Vaksali bridge and underpasses are a good example of how a highly problematic place can be reformed through high-quality architecture. The need for a change here had been known for a long time as both locals and visitors had come to experience the misery of this bottleneck during rainfalls and in connection with their daily routes. It had first been undertaken together with Vaksali Square and Street, however, realizing the importance of the project, the city government decided halfway through the process that an architecture competition must be conducted. We were lucky as the cooperation between the authors and construction company continued throughout the project. They formed a team where all members were working in the name of the best possible solution starting from the big picture to the tiniest details. The process also included structural solutions that had not been used in Estonia before. As a result of the cooperation, the former bottleneck became an inviting work of high-quality architecture. To illustrate the effect of good public spaces, let me paraphrase a posting in the social media, “I admired it from my car several times but now I go on foot to enjoy it too.”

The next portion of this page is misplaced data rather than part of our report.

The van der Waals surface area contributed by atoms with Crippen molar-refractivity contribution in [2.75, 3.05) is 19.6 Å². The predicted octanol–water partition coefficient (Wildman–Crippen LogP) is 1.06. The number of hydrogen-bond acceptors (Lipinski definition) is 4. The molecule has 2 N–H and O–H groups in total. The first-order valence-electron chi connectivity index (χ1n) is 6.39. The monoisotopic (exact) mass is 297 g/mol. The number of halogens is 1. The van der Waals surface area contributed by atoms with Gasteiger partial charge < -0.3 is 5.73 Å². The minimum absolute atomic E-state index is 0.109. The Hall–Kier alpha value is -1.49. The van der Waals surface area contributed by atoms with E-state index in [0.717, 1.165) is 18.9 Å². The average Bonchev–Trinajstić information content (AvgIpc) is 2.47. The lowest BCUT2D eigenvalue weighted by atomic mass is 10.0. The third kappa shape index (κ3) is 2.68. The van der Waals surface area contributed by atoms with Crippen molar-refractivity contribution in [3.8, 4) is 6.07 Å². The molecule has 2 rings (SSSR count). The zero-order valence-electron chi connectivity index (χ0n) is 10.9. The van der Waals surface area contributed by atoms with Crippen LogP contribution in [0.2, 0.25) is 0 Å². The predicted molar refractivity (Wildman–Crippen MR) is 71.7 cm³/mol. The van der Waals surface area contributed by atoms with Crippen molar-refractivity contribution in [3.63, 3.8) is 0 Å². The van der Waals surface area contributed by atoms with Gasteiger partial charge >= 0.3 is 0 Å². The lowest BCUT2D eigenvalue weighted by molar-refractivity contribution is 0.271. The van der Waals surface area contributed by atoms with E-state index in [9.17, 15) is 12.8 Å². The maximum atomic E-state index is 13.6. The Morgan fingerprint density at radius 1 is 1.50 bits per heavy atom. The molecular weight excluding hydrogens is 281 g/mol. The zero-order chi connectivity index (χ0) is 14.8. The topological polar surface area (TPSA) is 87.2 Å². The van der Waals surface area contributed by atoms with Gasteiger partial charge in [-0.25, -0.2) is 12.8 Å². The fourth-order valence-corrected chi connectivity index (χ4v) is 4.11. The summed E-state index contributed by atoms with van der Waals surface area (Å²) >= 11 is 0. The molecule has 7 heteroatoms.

Tõnis Arjus, Tartu city architect, head of the spatial design department
Son of a Shingle, with its official name Vaksali Bridge, is a non-motorised traffic node including a bridge for pedestrians and cyclists and two underground passages. It is a landscape landmark covered with a meandering clinker brick skin providing the paths with their seamless continuity and bringing a human scale to the traffic node.
As the nearby St Paul’s Church already stands out as a strong vertical landmark, the bridge and passages have been shaped into an integrated landscape. The ensemble does not dominate, however, it does stand out inviting people to participate in it rather than observe it from a distance. Such a human-scale space is meant to be experienced at a slow pace. Soft in form, the scale-like skin is covered with a hundred thousand sturdy and straightforward clinker bricks with their tone varying depending on the location: warmer hues inside the tunnel while the outdoor areas become predominantly grey to avoid excessive contrast with the concrete elements and allow the structure to appear as a comprehensive whole.
The initial idea was to use wooden shingles with their variety of hues related to the analysis of the effect of UV-radiation – honeyed tones inside the passage where there is no discolouration, while the surfaces exposed to sunlight were designed grey to avoid the unavoidable. Such surface finishing has a somewhat ornamental quality reflected in its communicative or even educational aspect, in this case accentuating the impact of sunlight on wood and allowing to navigate in the traffic nod.
The structure is equally distinguishable by its engineering solutions. Due to the load-bearing railings and post-tension, the bridge has a remarkably slender look. The construction of the concrete frames of the passages relied on a new technology used in Estonia for the first time, allowing the railway traffic to run uninterruptedly throughout the project.